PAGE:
I nearly blew it yesterday afternoon. I had a shortbread finger and I could have had another, but then I remembered they are probably full of sugar and fat. Waitrose title them as ‘All Butter Fingers’ , I guess they are probably full of butter. Waitrose don’t miss-sell, do they! With that in mind it occurred to me that there were chocolate bunnies in the kitchen and I thought that just one wouldn’t hurt. All I could think about was the melting chocolate sensation in my mouth and I was so close, luckily they were out of my reach.
I have to find healthy alternatives. Nobody fantasises about carrot sticks, although they would be the sensible thing. As I’m lactose intolerant, working on the basis of an 80/20 diet ie 80% of the time I am good about not eating lactose and 20% of the time not so good, chocolate was the 20%. Giving up chocolate for a year should help me soothe my stomach aswell as helping my weight. Now I need to examine what I can eat that is not chocolate. I have been browsing Waitrose website and Sainsbury’s just to be fair. I found rice cakes of different flavours, many have chocolate chips or are coated in chocolate but there are caramel flavoured and if I fancy savoury they do salt and vinegar flavour, I have bought a few of those. I like oat cakes and can anyone explain to me, why are they advertised as gluten free at 20% higher price when oats are naturally gluten free? A slice of cheese on top of an oat cake would satisfy my stomach until dinner. I like peanuts, salted obviously and I have found some rice crispy cakes with marshmallow, yum!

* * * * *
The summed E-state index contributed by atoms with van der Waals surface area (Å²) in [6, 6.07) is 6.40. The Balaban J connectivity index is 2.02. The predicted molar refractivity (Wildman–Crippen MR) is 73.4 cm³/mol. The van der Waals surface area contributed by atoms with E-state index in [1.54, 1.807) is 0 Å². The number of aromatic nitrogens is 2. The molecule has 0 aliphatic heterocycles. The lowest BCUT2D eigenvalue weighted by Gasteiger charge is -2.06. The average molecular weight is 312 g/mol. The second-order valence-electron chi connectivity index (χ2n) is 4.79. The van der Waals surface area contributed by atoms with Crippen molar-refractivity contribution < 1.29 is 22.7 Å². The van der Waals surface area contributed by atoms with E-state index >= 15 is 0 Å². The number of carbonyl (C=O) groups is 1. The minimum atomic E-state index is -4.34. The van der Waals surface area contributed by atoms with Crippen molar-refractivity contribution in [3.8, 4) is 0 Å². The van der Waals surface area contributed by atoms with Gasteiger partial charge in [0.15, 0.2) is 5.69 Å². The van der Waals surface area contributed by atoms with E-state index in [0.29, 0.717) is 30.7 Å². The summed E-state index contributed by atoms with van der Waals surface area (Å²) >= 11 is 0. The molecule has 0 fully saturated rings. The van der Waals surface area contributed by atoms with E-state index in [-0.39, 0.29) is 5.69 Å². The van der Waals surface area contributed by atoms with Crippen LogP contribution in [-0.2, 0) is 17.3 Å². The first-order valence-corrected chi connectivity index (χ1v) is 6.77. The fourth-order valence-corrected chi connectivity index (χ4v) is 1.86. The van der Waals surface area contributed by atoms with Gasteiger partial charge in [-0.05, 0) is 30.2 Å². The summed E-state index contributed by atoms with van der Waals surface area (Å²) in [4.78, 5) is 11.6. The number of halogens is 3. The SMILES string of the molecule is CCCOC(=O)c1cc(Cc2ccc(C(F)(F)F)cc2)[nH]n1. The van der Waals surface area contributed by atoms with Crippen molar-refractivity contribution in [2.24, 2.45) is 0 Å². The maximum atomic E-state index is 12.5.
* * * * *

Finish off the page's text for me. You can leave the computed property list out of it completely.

I have always been worried about being bossy to my PAs, and I don’t like to ask to have lunch organised for me, but I need to be more assertive and explain what I do need to help me to do the things I can’t do through the afternoon to help me stick to this challenge. I forget sometimes that the girls who work for me aren’t psychic and I need to tell them more often what I need help with, without coming across as being demanding.
It’s a childhood thing, ‘I want never gets.’ An adage from growing up.